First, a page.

This week, we're excited to welcome Michael Solomonov and Steve Cook to SALT + SPINE, the podcast on stories behind cookbooks.
Michael and Steven are the award-winning pair behind Philadelphia restaurants Zahav, Abe Fisher, Dizengoff, and Federal Donuts. Their first cookbook, Zahav, was widely praised and won Cookbook of the Year from the James Beard Foundation.
In their latest cookbook, Israeli Soul, Michael and Steven travel to Israel—where they ate more than 80 meals in eight days—to highlight some of the “tiny eateries and hole-in-the-wall shops” across the country serving incredible foods. Along with documentary-style photography and modern recipes, the book takes a deep look at Israel’s culinary history and generations of families who have passed down recipes from their heritage, building the young country’s cuisine.
We talked about what the term “Israeli Soul” means; here’s Steven:
“For the majority of Israelis, their families trace their lineage within a couple of generations back to a completely different part of the world—and in many cases, a place they can never go back to. And we think about food as a way to transmit values and cultures across generations.
And so it takes on an even heightened importance in a place like Israel, where people can’t literally can’t go back to where they came from. And food is a thing that connects us from generation to generation, and I think it plays a role in the soul of the people and in the soul of the culture.”
The book is also published the same year Israel marks 70 years of statehood, and efforts to promote the young country’s cuisine have sometimes met resistance. Michael responds in our interview:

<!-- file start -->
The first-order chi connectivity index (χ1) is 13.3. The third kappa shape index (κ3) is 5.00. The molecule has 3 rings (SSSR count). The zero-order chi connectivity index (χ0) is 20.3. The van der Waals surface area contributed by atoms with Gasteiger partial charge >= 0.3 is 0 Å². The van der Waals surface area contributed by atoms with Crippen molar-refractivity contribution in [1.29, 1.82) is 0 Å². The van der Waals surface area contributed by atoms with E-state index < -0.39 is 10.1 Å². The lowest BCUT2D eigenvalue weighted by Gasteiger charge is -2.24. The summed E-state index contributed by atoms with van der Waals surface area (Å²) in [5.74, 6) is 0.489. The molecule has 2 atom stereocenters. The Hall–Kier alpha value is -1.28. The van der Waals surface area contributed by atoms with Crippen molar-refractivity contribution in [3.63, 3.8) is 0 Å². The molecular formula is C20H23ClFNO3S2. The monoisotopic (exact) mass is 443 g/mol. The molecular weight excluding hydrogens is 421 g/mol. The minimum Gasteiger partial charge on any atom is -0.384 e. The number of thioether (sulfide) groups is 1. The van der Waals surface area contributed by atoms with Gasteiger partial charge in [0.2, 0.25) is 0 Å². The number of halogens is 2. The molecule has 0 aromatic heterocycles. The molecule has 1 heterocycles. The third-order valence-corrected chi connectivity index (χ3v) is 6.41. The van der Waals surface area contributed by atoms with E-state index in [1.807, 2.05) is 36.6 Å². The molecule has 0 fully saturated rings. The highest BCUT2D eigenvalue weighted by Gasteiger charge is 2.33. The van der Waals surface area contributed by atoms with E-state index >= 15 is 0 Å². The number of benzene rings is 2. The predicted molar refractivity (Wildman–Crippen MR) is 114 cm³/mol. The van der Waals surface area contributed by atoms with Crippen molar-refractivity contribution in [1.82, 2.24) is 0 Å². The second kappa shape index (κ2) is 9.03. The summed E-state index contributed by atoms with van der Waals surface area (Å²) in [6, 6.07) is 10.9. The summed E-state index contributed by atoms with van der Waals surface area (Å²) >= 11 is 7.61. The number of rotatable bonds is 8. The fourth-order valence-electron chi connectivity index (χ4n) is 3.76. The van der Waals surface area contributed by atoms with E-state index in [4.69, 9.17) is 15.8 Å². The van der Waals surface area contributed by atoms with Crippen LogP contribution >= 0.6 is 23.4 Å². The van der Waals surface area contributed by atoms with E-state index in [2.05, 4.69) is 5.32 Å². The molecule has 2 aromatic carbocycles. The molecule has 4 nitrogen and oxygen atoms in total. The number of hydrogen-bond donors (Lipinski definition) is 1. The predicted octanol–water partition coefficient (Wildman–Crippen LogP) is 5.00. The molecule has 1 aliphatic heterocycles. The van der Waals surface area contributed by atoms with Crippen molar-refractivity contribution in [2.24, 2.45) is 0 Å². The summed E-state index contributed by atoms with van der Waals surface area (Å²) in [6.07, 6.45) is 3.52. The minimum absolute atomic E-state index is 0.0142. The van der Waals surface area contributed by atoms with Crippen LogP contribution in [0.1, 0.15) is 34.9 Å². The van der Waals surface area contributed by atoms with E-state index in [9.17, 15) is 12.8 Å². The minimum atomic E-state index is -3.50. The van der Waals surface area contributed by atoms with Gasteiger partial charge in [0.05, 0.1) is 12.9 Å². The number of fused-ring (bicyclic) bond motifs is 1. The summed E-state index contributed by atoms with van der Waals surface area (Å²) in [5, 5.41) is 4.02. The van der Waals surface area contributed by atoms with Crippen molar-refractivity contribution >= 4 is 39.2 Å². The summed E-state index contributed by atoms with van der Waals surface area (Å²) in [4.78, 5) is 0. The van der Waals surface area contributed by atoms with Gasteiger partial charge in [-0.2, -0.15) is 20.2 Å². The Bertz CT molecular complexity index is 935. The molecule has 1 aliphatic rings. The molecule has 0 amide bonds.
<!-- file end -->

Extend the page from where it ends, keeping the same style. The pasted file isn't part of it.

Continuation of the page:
“What’s the statute of limitation on ownership of food?
There were no lemons in the Middle East until the Moors brought them. And before that everyone used sumac for sour—sumac that we have in Eastern Pennsylvania and New Jersey that Native Americans used to make a beverage of, and then the Pennsylvania Dutch took to make pink lemonade.
…When does it end? And if you want to make a case against Israel, you can use food to do that—but to accuse Israel of not having a cuisine, or only taking or appropriating cuisines, is all so ridiculous.
Not voluntarily, Jews were pushed out of Israel for a very long period of time and then got pushed out of their host countries a hundred years ago and had no other place to go. And that is the way it goes sometimes; you know, food migrates in sometimes very not pretty ways.”
Plus, we talk with Reem Kassis, author of The Palestinian Table, about the humble friendship she and Michael Solomonov have built recently and how food can assist in discussing complex, difficult topics.
And, we stop by Omnivore Books in San Francisco to chat with Celia Sack.